Opening Night provides revelers in OKC with food, fun and arts entertainment 

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It started with a simple desire to throw a huge, citywide New Year’s Eve bash that meshed nicely with Arts Council of Oklahoma City’s mission of bringing the arts to the community. That was in 1987. Almost 30 years later, Opening Night is the place to be to ring in the New Year in Oklahoma City.

Over the years, what started as a small Leadership Oklahoma City project has grown to draw as many as 80,000 people, depending, of course, on the weather. Today, it takes the work of over 400 volunteers to pull it off. That small project started with a trip to Boston, where Arts Council OKC executives and Leadership OKC members checked out First Night, Boston’s nationally known New Year’s Eve celebration.

They liked what they saw but thought they could do it better. They wanted more volunteer and community involvement. They also wanted to see more local businesses engaged in the event. But the seed for Opening Night was planted.

Now executive director of Arts Council OKC, Peter Dolese was a volunteer for that very first Opening Night.

“We decided to do it ourselves. We designed our own concept, which essentially was to create unique artistic scenarios happening in spaces that one would not normally consider a place where art activity would happen, like a bank lobby or an escalator,” he said.

Over time, the venues have changed but the spirit remains the same. This year, the event will have a smaller footprint, a request made by many of last year’s attendees, according to Opening Night 2016 co-chair Kristen Lary. Enjoying the night’s attractions will take less walking, with all of the venues bordering Bicentennial Park, 500 Couch Drive.

Entertaining arts

Performances begin 7 p.m. Dec. 31 and will take place at Oklahoma City Museum of Art (OKCMOA), City Hall, Ronald J. Norick Downtown Library and Civic Center Music Hall. Featured artists include OKC favorites Edgar Cruz, Urban Addiction, Tequila Azul and Allie Lauren. Performers will be at their locations all night long, and attendees won’t have to hop so quickly from stage to stage to catch their favorites.

“Practically every notable performer that has worked in OKC at one point or another has performed with us. We tend to focus more on local performers. We don’t bring in headline acts from out of state to perform at the event,” Dolese said.

A nationally known finger-style guitarist, Cruz will be playing in the Oklahoma City Council chambers on the third floor of City Hall. For many years, he was voted a top local musician in Oklahoma Gazette’s Best of OKC annual reader poll.

“Every year, the audience is great. They’re always very appreciative because they can see multiple acts that night and they choose to come hear me. So, when I have an audience at Opening Night, they’re a dedicated Edgar Cruz fan audience. We respond. The energy circulates with me and them, and it’s a great show,” Cruz said.

Urban Addiction, playing in Meinders Hall of Mirrors in the civic center, covers ’90s hits with its own twists. Tequila Azul will bring its high-energy Latin pop sound to the library while popular pianist and vocalist Allie Lauren mans the lobby of OKCMOA.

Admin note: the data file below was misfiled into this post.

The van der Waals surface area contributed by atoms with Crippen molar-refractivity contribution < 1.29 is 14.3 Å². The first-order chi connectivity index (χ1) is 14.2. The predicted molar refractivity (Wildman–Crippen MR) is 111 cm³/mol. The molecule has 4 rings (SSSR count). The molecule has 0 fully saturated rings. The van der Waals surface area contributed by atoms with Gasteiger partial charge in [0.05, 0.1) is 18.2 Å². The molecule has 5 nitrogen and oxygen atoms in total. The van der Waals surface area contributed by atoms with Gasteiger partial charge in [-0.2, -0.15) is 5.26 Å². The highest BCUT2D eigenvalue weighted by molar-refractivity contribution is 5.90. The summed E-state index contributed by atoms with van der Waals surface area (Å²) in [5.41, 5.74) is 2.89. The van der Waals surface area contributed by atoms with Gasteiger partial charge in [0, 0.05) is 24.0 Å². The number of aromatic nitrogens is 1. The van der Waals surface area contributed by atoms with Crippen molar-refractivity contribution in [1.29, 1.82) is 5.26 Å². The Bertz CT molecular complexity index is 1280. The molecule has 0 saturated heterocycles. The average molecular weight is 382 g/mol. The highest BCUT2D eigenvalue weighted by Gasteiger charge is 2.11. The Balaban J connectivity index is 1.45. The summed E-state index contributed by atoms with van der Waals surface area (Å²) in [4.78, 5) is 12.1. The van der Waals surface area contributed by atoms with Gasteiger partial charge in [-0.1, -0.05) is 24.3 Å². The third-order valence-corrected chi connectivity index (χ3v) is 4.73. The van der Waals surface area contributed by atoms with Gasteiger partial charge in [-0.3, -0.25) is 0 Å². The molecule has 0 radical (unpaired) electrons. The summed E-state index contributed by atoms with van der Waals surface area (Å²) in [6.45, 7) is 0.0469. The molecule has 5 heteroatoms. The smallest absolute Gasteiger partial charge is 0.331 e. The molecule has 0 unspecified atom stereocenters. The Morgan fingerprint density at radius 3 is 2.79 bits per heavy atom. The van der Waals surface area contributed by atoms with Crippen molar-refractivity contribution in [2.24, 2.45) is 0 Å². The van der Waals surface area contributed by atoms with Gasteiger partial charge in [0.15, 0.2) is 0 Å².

In addition to music, Arts Council OKC will be bringing the laughs. OKC Improv will perform in Samuel Roberts Noble Theatre at OKCMOA and Michael King’s One-Man Circus will entertain crowds in the lobby of City Hall.

“One of the things that’s different this year is you won’t have to make a schedule of where you’re going to go,” Lary said. “You won’t have to jump around to different areas to find who you’re looking for. They’re all going to be at these places all night.”

OKCMOA won’t just be home to two performance venues. It’s opening all of its galleries to attendees. A variety of food trucks will be on hand for hungry partygoers as they move from stage to stage.

Meinders Hall of Mirrors will also be home to a children’s area, complete with interactive art projects, human chessboards, face painting and other fun activities. The wishing wall invites kids to write down their wishes for 2016 and place them in chicken wire to create a massive paper sculpture.

“At the end of the night, it’s going to be this really interesting art sculpture. It’s going to be cool to see the progression of it throughout the night,” Lary said.

Opening Night culminates with a free show in Bicentennial Park by OKC’s favorite rhythm and blues band Shortt Dogg, a countdown to midnight and a fireworks display that co-chair Juan Flores says is second to none.

Dolese hopes the changes make this year’s Opening Night even more enjoyable for revelers in OKC.

“This year is more of a traditional performance structure. And we’ll see how it goes. This is an event that we absolutely love. We try hard to make sure that it meets the needs of the community from one year to the next,” Dolese said.

Wristbands are $8-$10 and are available at Children age 5 and under get in free.

(Cover illustration by Anna Shilling)

(Cover illustration by Anna Shilling)

Print Headline: OKC countdown, Opening Night provides revelers in OKC with food, fun and arts entertainment while they count down to 2016.

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